Available in many forms, methamphetamine can be smoked, snorted, injected, or orally ingested. Methamphetamine is a white, odorless, bitter-tasting crystalline powder that easily dissolves in beverages.

Methamphetamine is not sold in the same way as many other illicit drugs; it is typically sold through networks, not on the street. Methamphetamine use is associated with serious health consequences, including memory loss, aggression, violence, psychotic behavior, and potential cardiac and neurological damage.

Methamphetamine abusers typically display signs of agitation, excited speech, decreased appetite, and increased physical activity levels. Methamphetamine is neurotoxic. Methamphetamine abusers may have significant reductions in dopamine transporters.

Methamphetamine use can contribute to higher rates of transmission of infectious diseases, especially hepatitis and HIV/AIDS.

*Cities in which Methamphetamine use has been reported include San Diego, San Francisco, Phoenix, Atlanta, St. Louis, Denver, Dallas, Honolulu, Los Angeles, Minneapolis/St. Paul, Philadelphia, Seattle, and many rural regions of the country.

Lysergic Acid Diethylamide (LSD)

Slang or Street Names: Acid, Boomers, Yellow Sunshines

LSD is a hallucinogen. It induces abnormalities in sensory perceptions. The effects of LSD are unpredictable depending on the amount taken, on the surroundings in which the drug is used, and on the user’s personality, mood, and expectations.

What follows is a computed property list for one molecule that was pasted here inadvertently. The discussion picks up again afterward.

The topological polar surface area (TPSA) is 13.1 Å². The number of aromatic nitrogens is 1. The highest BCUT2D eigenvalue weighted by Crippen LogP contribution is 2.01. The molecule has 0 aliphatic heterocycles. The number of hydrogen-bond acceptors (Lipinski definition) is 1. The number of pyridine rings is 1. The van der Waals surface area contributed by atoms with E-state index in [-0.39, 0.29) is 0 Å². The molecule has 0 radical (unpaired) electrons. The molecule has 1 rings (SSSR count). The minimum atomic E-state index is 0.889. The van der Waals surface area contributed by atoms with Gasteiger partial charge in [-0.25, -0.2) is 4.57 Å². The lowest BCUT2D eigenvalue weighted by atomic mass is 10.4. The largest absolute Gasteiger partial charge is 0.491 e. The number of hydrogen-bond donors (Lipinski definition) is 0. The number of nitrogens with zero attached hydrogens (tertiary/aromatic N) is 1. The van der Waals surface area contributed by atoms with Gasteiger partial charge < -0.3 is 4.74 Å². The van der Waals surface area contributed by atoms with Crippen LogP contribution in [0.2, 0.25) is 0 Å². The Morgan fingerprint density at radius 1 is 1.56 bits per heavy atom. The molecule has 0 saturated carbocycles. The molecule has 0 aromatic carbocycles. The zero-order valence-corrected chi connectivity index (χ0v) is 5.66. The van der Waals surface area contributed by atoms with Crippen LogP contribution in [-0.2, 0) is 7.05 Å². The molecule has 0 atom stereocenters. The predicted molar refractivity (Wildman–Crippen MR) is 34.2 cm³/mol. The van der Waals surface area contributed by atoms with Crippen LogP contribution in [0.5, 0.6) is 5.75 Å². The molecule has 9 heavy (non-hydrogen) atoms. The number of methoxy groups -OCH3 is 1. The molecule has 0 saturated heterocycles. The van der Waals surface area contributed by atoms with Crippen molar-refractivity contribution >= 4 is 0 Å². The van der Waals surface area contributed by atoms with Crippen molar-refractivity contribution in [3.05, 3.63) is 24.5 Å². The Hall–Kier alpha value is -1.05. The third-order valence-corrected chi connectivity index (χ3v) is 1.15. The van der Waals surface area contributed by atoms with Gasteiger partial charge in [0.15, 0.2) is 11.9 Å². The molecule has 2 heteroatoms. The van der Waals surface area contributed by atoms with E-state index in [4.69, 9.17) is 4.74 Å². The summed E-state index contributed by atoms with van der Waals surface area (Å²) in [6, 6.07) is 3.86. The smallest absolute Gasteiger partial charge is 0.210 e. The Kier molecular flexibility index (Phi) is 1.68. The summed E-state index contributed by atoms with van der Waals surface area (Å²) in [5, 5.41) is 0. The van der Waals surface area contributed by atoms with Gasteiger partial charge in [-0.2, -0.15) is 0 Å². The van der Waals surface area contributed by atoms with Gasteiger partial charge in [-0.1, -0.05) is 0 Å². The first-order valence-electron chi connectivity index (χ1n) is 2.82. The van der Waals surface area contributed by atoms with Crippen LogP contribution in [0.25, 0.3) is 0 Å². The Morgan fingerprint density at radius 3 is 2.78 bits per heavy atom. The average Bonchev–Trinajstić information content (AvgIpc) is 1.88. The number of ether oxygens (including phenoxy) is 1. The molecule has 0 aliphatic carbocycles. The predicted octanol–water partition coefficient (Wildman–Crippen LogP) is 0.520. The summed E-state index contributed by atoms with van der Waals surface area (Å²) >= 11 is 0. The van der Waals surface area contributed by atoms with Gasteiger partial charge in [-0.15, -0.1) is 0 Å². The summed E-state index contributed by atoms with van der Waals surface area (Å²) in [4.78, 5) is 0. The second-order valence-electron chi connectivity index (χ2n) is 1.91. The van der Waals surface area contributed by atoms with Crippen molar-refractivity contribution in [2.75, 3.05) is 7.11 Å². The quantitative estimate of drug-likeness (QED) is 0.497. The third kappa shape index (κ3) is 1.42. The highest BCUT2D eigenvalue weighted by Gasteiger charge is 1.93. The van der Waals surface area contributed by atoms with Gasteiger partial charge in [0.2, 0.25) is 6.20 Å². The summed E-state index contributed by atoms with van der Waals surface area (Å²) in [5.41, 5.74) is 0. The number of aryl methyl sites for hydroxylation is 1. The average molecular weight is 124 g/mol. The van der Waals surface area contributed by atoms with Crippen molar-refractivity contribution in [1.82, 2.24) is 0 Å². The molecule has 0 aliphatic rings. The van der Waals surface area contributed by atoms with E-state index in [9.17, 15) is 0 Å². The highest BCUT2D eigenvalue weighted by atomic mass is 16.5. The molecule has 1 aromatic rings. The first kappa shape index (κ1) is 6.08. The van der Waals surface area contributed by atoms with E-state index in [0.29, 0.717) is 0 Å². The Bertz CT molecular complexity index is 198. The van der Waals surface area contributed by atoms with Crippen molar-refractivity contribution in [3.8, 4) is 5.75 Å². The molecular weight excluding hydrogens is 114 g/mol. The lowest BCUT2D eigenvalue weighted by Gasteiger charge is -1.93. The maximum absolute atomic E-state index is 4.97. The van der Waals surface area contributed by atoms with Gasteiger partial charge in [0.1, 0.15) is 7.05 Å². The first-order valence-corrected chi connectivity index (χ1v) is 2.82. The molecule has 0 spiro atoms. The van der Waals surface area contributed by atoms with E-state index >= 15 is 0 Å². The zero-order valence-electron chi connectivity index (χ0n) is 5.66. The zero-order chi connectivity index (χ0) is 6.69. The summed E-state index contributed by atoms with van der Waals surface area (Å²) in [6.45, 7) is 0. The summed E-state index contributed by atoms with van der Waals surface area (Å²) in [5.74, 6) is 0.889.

LSD is typically taken by mouth. It is sold in tablet, capsule, and liquid forms as well as in pieces of blotter paper that have absorbed the drug. Typically an LSD user feels the effects of the drug 30 to 90 minutes after taking it. The physical effects include dilated pupils, higher body temperature, increased heart rate and blood pressure, sweating, loss of appetite, sleeplessness, dry mouth, and tremors. LSD users report numbness, weakness, or trembling, and nausea is common.

There are two long-term disorders associated with LSD, persistent psychosis and hallucinogen persisting perception disorder (which used to be called “flashbacks”).

*Cities in which LSD use has been reported include Boston, Detroit, Seattle, Chicago, Denver, New Orleans, San Francisco, Atlanta, and Phoenix.

More Information

Where can I find out more information or get help?


Boston University Student Health Services:

Behavioral Medicine:

Crisis Intervention Counselor:

Hoffman-LaRoche, Inc. (Rohypnol Drug Manufacturer):

National Clearinghouse for Alcohol and Drug Information:

National Institute on Drug Abuse:

Drug Enforcement Agency
Public Affairs Section

700 Army Navy Drive
Arlington, Virginia 22202

This fact sheet was compiled and reprinted with the permission of the Department of Student Health, Office of Health Promotion, University of Virginia, 804-924-1509.